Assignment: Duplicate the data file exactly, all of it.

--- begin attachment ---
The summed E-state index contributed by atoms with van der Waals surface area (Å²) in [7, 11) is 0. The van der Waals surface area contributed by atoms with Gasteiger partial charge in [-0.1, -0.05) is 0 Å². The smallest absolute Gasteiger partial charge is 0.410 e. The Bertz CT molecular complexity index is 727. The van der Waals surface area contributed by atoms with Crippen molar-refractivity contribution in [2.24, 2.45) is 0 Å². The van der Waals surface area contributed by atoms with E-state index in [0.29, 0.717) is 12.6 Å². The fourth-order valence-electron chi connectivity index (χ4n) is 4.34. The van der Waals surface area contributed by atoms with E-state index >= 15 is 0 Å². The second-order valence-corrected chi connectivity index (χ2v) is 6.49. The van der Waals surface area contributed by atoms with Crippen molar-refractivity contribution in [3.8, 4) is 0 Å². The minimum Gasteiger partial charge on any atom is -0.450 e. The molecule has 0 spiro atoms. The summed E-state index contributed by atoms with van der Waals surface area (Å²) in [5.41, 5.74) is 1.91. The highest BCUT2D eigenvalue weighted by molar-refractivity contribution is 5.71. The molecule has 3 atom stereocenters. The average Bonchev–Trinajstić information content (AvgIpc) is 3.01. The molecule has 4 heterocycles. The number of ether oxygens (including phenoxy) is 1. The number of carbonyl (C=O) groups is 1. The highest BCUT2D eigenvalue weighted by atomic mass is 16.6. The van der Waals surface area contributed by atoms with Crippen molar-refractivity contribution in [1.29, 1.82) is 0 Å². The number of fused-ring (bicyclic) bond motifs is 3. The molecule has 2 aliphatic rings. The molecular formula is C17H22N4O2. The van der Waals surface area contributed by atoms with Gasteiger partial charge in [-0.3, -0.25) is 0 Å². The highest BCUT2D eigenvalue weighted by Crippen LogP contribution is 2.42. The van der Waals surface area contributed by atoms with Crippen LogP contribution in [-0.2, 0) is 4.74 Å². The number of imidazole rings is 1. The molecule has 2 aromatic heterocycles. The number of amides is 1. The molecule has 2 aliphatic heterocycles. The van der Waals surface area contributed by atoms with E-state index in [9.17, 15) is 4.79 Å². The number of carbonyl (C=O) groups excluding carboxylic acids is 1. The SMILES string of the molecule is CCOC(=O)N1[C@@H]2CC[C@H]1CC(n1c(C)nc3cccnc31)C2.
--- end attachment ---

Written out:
The summed E-state index contributed by atoms with van der Waals surface area (Å²) in [7, 11) is 0. The van der Waals surface area contributed by atoms with Gasteiger partial charge in [-0.1, -0.05) is 0 Å². The smallest absolute Gasteiger partial charge is 0.410 e. The Bertz CT molecular complexity index is 727. The van der Waals surface area contributed by atoms with Crippen molar-refractivity contribution in [2.24, 2.45) is 0 Å². The van der Waals surface area contributed by atoms with E-state index in [0.29, 0.717) is 12.6 Å². The fourth-order valence-electron chi connectivity index (χ4n) is 4.34. The van der Waals surface area contributed by atoms with E-state index >= 15 is 0 Å². The second-order valence-corrected chi connectivity index (χ2v) is 6.49. The van der Waals surface area contributed by atoms with Crippen molar-refractivity contribution in [3.8, 4) is 0 Å². The minimum Gasteiger partial charge on any atom is -0.450 e. The molecule has 0 spiro atoms. The summed E-state index contributed by atoms with van der Waals surface area (Å²) in [5.41, 5.74) is 1.91. The highest BCUT2D eigenvalue weighted by molar-refractivity contribution is 5.71. The molecule has 3 atom stereocenters. The average Bonchev–Trinajstić information content (AvgIpc) is 3.01. The molecule has 4 heterocycles. The number of ether oxygens (including phenoxy) is 1. The number of carbonyl (C=O) groups is 1. The highest BCUT2D eigenvalue weighted by atomic mass is 16.6. The van der Waals surface area contributed by atoms with Crippen molar-refractivity contribution in [1.29, 1.82) is 0 Å². The number of fused-ring (bicyclic) bond motifs is 3. The molecule has 2 aliphatic rings. The molecular formula is C17H22N4O2. The van der Waals surface area contributed by atoms with Gasteiger partial charge in [-0.3, -0.25) is 0 Å². The highest BCUT2D eigenvalue weighted by Crippen LogP contribution is 2.42. The van der Waals surface area contributed by atoms with Crippen LogP contribution in [-0.2, 0) is 4.74 Å². The number of imidazole rings is 1. The molecule has 2 aromatic heterocycles. The number of amides is 1. The molecule has 2 aliphatic heterocycles. The van der Waals surface area contributed by atoms with E-state index in [9.17, 15) is 4.79 Å². The number of carbonyl (C=O) groups excluding carboxylic acids is 1. The SMILES string of the molecule is CCOC(=O)N1[C@@H]2CC[C@H]1CC(n1c(C)nc3cccnc31)C2.